Joseph Conrad’s novella, The Heart of Darkness, which centers on the life and times of Marlow, expresses some ideas conveyed in one of D.H Lawrence’s essays: Why the Novel Matters. D.H Lawrence expresses some perturbing views on humanity and life in his essay Why the Novel Matters, and it is the same views that Conrad brings out in his novella. In the essay, Why the Novel Matters, Lawrence comes out against the hypocrisy expressed by scientists, philosophers and even religious people, who focus on some elements of life, without appreciating every bit of it. Despite the fact that Joseph Conrad and D.H Lawrence use different artistic features in their writing, an analysis of Joseph Conrad’s novella, The Heart of Darkness, reveals that the writer follows D.H Lawrence’s essay, Why the Novel Matters, to condemn hypocrisy in the present-day society.
D. H Lawrence does not believe in the idea of elevating the status of some people above others while, at the same time, looking down upon other people as inferior. The writer does not hide his distaste for this state-of-affairs as he writes, “Is there really any huge difference between my hand and my brain?” According to him, all what matters is “me alive.” The writer holds that imagination creates these positional differences as he writes, “Why should I imagine that there is me which is more me than my hand is?” Selective information conveyed by scientists, philosophers and various religions has made the psychological differences to stick in the minds of many people. These state-of-affairs serves to further the interests of the people who spread them, without valuing other people’s concerns.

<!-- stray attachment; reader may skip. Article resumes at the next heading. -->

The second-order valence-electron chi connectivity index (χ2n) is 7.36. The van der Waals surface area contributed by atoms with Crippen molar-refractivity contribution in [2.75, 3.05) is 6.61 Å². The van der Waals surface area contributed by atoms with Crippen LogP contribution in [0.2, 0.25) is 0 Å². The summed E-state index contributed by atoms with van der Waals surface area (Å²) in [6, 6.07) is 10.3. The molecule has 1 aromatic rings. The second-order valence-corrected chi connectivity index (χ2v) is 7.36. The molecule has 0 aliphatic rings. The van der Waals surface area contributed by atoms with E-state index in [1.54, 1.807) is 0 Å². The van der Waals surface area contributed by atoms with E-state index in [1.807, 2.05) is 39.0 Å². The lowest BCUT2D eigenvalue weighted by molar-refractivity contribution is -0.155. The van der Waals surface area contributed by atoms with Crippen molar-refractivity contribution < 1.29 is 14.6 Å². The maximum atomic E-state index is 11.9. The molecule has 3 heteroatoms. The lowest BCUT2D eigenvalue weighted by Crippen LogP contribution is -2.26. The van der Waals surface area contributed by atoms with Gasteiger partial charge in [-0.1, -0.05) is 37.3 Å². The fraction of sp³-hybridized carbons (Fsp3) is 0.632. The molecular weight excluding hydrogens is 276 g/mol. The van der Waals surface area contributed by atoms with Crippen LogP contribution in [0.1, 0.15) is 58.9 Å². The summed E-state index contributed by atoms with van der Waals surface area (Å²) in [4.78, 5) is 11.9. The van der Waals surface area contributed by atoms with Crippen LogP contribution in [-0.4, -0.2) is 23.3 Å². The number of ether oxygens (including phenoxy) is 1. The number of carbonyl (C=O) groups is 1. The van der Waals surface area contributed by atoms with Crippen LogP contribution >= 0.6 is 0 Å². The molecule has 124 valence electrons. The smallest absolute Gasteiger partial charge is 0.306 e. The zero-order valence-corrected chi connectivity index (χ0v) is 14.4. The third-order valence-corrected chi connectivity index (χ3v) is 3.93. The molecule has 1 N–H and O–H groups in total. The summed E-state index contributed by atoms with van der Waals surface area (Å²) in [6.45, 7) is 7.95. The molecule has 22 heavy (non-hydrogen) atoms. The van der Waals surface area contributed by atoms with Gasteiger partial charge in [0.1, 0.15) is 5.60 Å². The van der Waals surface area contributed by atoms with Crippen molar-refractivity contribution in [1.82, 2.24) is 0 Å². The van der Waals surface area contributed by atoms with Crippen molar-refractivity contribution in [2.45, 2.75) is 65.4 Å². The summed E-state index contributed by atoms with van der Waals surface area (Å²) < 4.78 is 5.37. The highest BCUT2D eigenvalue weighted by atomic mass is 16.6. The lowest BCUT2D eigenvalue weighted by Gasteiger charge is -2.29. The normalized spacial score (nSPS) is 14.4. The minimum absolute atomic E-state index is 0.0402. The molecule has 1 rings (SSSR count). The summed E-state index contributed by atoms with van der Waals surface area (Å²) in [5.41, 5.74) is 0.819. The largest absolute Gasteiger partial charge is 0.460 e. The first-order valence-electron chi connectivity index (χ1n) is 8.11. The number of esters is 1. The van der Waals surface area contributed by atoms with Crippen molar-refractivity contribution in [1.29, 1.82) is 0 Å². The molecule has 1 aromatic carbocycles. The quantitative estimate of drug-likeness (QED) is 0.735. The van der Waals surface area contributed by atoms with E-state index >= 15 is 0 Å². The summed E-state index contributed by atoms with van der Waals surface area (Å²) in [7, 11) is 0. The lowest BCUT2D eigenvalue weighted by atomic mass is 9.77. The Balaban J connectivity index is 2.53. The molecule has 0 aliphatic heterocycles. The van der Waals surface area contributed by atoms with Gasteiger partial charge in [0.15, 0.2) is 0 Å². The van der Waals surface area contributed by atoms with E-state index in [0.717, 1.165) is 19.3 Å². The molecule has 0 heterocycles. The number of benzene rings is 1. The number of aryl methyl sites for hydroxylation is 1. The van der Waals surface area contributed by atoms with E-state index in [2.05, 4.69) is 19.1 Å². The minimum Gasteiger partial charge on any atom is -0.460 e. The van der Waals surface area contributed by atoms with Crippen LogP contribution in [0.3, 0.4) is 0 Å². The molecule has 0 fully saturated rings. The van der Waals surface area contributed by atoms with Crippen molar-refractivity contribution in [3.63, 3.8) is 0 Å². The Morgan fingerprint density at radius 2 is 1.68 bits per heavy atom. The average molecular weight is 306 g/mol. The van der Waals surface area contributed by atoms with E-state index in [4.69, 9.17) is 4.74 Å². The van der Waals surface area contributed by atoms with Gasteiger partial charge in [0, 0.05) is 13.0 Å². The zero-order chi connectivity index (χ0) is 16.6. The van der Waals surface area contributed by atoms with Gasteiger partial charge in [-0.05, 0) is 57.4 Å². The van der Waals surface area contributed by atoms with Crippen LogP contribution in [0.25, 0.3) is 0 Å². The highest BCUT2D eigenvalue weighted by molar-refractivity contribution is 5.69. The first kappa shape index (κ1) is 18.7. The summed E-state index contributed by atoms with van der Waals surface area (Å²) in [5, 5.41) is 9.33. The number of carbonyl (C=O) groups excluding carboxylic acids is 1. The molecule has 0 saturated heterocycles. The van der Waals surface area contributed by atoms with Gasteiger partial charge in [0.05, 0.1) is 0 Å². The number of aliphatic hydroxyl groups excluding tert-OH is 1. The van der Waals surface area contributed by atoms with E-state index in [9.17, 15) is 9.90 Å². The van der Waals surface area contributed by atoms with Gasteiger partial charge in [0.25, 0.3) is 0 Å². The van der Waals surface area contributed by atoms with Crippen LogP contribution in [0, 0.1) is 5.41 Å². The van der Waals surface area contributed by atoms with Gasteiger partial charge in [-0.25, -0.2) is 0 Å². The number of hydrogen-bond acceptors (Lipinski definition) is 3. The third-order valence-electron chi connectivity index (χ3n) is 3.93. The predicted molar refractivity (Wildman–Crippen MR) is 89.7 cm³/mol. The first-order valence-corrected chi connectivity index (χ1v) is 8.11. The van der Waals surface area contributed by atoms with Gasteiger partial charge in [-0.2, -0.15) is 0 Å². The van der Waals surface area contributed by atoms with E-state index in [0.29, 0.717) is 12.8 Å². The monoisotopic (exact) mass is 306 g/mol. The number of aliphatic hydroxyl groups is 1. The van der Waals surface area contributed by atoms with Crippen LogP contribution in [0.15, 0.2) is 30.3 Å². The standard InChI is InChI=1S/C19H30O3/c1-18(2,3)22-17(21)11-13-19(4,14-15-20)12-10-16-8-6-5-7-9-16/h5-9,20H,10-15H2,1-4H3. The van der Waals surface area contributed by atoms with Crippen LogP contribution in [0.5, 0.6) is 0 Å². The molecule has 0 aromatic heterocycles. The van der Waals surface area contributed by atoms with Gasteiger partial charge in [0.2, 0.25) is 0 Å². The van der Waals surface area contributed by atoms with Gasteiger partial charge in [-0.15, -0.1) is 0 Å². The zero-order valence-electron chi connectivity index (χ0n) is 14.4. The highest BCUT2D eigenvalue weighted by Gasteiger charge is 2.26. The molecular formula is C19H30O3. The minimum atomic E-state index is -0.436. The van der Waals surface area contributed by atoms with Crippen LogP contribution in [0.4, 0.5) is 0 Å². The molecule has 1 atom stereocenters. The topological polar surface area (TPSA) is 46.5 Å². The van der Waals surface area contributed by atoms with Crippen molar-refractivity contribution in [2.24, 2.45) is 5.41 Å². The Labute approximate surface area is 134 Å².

For instance, “The philosopher..decides nothing matters but thoughts matter.” The same thing applies to the scientist who “has no use for me as long as am man alive.” This is the hypocrisy which Lawrence decries, because it involves the selective application of knowledge and selective view of life. The overall picture is lost at the moment and nothing matters, other than strengthening these selective opinions. Joseph Conrad mirrors D.H Lawrence’s ideas in his novella, as he explores the use of hypocrisy to justify imperialism. Marlow, a sailor brought from Europe to Congo, the main character whom the novella discusses, encounters scenes of torture and cruelty on his way to the inner station (Greenbelt et al. 875). The activities carried out by the company which Marlow works for are a far cry from the trade activities they purport to carry out.